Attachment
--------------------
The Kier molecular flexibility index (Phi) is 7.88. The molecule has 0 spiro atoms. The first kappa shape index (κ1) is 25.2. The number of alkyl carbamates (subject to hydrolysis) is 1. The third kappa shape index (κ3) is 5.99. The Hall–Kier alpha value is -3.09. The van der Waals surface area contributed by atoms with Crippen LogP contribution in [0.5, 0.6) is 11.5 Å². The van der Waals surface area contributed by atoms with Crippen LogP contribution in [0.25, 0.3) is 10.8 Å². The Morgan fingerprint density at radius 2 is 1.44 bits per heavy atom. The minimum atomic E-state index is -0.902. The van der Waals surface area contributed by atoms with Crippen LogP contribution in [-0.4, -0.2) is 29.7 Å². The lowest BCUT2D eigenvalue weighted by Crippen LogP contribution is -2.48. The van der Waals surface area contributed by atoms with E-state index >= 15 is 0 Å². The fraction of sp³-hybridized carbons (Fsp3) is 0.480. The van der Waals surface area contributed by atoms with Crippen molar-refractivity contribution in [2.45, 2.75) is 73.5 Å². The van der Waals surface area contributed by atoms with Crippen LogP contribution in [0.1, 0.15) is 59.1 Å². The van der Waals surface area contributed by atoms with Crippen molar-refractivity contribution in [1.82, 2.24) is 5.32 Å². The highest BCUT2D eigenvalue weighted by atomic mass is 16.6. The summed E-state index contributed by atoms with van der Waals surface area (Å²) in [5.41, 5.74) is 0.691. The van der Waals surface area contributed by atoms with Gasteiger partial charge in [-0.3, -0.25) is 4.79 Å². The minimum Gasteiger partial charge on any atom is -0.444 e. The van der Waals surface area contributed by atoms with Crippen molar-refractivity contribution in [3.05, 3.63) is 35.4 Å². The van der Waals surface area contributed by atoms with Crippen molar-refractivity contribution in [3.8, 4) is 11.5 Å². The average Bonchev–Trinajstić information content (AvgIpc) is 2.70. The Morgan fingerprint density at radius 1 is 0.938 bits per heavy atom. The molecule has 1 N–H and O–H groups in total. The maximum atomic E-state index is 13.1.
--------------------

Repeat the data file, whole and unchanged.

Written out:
The Kier molecular flexibility index (Phi) is 7.88. The molecule has 0 spiro atoms. The first kappa shape index (κ1) is 25.2. The number of alkyl carbamates (subject to hydrolysis) is 1. The third kappa shape index (κ3) is 5.99. The Hall–Kier alpha value is -3.09. The van der Waals surface area contributed by atoms with Crippen LogP contribution in [0.5, 0.6) is 11.5 Å². The van der Waals surface area contributed by atoms with Crippen LogP contribution in [0.25, 0.3) is 10.8 Å². The Morgan fingerprint density at radius 2 is 1.44 bits per heavy atom. The minimum atomic E-state index is -0.902. The van der Waals surface area contributed by atoms with Crippen LogP contribution in [-0.4, -0.2) is 29.7 Å². The lowest BCUT2D eigenvalue weighted by Crippen LogP contribution is -2.48. The van der Waals surface area contributed by atoms with E-state index >= 15 is 0 Å². The fraction of sp³-hybridized carbons (Fsp3) is 0.480. The van der Waals surface area contributed by atoms with Crippen molar-refractivity contribution in [2.45, 2.75) is 73.5 Å². The van der Waals surface area contributed by atoms with Crippen LogP contribution in [0.1, 0.15) is 59.1 Å². The van der Waals surface area contributed by atoms with Crippen molar-refractivity contribution in [1.82, 2.24) is 5.32 Å². The highest BCUT2D eigenvalue weighted by atomic mass is 16.6. The summed E-state index contributed by atoms with van der Waals surface area (Å²) in [5.41, 5.74) is 0.691. The van der Waals surface area contributed by atoms with Gasteiger partial charge in [-0.3, -0.25) is 4.79 Å². The minimum Gasteiger partial charge on any atom is -0.444 e. The van der Waals surface area contributed by atoms with Crippen molar-refractivity contribution in [3.05, 3.63) is 35.4 Å². The van der Waals surface area contributed by atoms with Crippen molar-refractivity contribution in [3.8, 4) is 11.5 Å². The average Bonchev–Trinajstić information content (AvgIpc) is 2.70. The Morgan fingerprint density at radius 1 is 0.938 bits per heavy atom. The molecule has 1 N–H and O–H groups in total. The maximum atomic E-state index is 13.1.